GH: Ferrari may have grabbed the headlines with Vettel’s new lap record, but I’m predicting another season of Mercedes dominance. The Silver Arrows have been bullet-proof during testing and have consistently been the fastest during race simulations while attempting to hide their ultimate one-lap pace. The W09 looks to be the complete package and in the hands of Lewis Hamilton and Valtteri Bottas, I think the Brackley outfit will win their fifth constructor’s title in a row.
SD: Looking at testing, it seems like Ferrari are once again strong. Paddock gossip says they could have gone faster than their record lap from Day 7, which says a lot for how much the cars have improved from last year. By adding up the differences in compounds between Ferrari on hypersofts and Mercedes on the mediums, Ferrari end up 0.5s faster which is obviously untrue. Mercedes must surely be there, and not so far behind. And when push comes to shove, it’s difficult to look beyond Mercedes and Hamilton for both championships. The team are their same confident selves we have seen over the past few years.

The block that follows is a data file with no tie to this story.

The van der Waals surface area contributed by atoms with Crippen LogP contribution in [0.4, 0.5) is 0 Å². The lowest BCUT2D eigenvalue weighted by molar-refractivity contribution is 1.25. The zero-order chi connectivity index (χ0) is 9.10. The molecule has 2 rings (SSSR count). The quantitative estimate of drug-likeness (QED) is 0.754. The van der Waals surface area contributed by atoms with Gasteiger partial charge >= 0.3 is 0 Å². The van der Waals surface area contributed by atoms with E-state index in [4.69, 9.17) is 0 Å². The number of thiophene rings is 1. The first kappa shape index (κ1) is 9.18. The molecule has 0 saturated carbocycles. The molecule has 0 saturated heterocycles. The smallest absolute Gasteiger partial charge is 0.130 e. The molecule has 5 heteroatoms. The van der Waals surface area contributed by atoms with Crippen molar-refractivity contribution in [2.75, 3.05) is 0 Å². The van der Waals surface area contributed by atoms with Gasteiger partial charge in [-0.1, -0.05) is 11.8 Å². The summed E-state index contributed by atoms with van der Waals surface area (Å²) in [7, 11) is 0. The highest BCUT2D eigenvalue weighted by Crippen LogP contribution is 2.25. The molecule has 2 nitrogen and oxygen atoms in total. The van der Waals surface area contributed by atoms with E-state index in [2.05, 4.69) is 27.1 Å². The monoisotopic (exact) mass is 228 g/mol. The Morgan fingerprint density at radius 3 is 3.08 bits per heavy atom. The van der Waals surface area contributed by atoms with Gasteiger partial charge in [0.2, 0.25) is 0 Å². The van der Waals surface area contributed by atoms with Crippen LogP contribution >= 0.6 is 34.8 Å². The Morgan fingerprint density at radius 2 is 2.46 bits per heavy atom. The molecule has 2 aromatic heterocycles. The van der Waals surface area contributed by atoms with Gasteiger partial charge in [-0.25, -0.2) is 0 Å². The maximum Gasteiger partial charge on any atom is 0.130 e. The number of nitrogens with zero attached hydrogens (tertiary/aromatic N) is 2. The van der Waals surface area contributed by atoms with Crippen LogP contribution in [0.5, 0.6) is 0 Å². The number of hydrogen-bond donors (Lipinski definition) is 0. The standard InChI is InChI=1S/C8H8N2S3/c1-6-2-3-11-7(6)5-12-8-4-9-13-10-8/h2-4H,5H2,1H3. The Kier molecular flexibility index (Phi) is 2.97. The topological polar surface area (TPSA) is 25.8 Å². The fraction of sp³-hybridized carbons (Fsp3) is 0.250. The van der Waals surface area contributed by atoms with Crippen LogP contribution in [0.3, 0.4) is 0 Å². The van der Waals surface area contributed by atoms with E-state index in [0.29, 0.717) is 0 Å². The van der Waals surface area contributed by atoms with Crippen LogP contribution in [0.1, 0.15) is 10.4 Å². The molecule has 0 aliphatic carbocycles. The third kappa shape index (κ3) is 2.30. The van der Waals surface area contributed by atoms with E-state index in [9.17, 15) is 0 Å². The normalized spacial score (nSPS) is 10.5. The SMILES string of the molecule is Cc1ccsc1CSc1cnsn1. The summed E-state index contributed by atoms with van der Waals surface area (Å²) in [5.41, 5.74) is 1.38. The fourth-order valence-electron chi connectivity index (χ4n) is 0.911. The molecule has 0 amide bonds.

SM: I see the 2018 season being like last with Mercedes and Ferrari scrapping it out for the title. I hope that Red Bull will put up a better challenge, but I fear that a three-way fight is unlikely due to the team’s slow starts in recent seasons.
MA: Personally, I want Ferrari to win after all this time. But to see Alonso fight for wins would be also awesome.
AL: Testing gave us an impression about the competitiveness of each team but we need to see the first few races to get a better picture. I expect that Mercedes, Ferrari and Red Bull will be the teams capable of winning races and hopefully it will be mixed up at the front.
Who will emerge from the midfield?
TW: The midfield looks to be tight, with five teams closely matched. Credit has to be given to Renault for continuing the upward trajectory since their return to the grid in 2016 (and for the best-looking car in 2018) which also hauls new-customer McLaren up the running order. Force India brought nothing to the test, with Sergio Perez openly criticising the car as it stands. They are counting on a big update for Australia to keep them in the hunt for fourth but have a productive Toro Rosso and fast Haas joining the aforementioned McLaren and Renault as teams keen to displace them.
GH: Renault and McLaren look much improved, the former due to an improved driver pairing and the latter from an improved power unit. McLaren’s poor reliability will be a concern going into Melbourne but their pace looks solid. Haas looked to be quick in Barcelona and I expect them to be challenging the likes of Force India and Williams at the edge of the points. Toro Rosso look to be reliable with the Honda power unit, albeit not quick.
SD: The big question is: where are McLaren? The team have been dogged by reliability issues, which they really didn’t want in their post-Honda era. The car also looks slower than expected, so Fernando Alonso may have to look to his WEC drive if he wants to stand on the podium in 2018.